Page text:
But obviously, the world did not opt to move in this direction. And it is primarily because of a lot of factors. The big-ticket item is just that teams found it very difficult to hire at a global scale effectively. Well, and when I say hire, even that has different parts:
- How do you effectively source talent on a worldwide scale?
- How do you effectively screen and vet talent at a global scale so that you ultimately have an excellent pool of talent to work with within your team?
- And how do you make sure that the collaboration itself is effective?
One prevalent complaint I heard from engineering leaders in the Silicon Valley used to be something like this: “You know, I know it is less competitive and cost-effective, and I can hire in other parts of the world, but in the limited experience I’ve had, three people or five people in a remote location end up producing the same real value for me that one strong engineer in my office would do. So, consequently, what looks attractive at first glance does not turn into the value I was expecting of it.”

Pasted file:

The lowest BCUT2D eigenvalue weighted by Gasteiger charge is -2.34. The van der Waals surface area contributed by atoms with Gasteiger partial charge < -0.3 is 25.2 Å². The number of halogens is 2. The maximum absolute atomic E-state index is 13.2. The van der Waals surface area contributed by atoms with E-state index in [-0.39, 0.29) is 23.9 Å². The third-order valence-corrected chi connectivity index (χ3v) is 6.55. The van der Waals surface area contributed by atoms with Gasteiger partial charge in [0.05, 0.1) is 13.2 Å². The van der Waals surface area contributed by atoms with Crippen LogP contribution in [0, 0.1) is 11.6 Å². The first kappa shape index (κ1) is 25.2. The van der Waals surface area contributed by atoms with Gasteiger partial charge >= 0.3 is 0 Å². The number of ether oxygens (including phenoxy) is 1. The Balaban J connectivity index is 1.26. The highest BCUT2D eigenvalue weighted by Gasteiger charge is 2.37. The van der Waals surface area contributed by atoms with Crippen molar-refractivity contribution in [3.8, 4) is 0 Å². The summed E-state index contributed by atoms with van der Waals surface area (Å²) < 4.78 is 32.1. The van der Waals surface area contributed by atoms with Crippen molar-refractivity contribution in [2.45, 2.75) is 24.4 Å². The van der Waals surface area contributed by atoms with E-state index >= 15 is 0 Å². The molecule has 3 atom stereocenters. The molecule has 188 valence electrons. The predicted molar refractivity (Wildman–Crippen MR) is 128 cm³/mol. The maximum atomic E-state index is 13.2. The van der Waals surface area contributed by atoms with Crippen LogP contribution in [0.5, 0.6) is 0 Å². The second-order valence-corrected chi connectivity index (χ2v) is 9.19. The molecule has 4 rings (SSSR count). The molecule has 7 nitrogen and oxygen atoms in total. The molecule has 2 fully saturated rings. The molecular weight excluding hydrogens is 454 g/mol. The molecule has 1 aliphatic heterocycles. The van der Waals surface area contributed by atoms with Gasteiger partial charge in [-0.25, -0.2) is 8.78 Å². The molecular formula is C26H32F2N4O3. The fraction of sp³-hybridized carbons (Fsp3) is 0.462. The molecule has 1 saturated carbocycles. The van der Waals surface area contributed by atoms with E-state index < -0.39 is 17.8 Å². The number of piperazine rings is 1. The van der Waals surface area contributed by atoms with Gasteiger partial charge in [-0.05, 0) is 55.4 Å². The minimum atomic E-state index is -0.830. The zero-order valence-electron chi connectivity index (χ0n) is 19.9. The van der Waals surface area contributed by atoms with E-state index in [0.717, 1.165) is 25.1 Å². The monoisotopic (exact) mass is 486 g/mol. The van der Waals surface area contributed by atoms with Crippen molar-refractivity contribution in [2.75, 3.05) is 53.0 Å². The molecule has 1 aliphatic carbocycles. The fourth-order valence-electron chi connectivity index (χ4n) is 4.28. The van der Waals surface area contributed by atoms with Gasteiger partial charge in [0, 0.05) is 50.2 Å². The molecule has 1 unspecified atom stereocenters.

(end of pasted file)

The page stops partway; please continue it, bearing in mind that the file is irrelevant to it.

So why does remote work not generate value under these circumstances? I think a big part of it is Point Number One and Two.
A lot of companies build a strong intuition regarding how to source in their local environment. But when it comes to collaboration, one has to be very deliberate about making that collaboration effective. In a local office, one does not need to think about this question very much. You see your developers daily. You can assume that they will mingle with others and develop more organizational context over time. Ultimately you want to replicate the same sorts of collaboration, value, and context that a person in your office would have.
We have found some practices to be very good in this regard. One is time zone overlap. So at Turing, when any of our partner companies in the Bay area or the rest of the US, for the most part, hire one of our software developers, we always ensure that a software developer can at least overlap up to four hours or more with the company’s regular workday.
This overlap is vital because without having enough opportunity to unblock, you run into many inefficiencies coming from pure miscommunication, partial context, and so on. But again, our experience has shown that something like four hours turns out to be very good and is almost as good as a full day’s worth of overlap.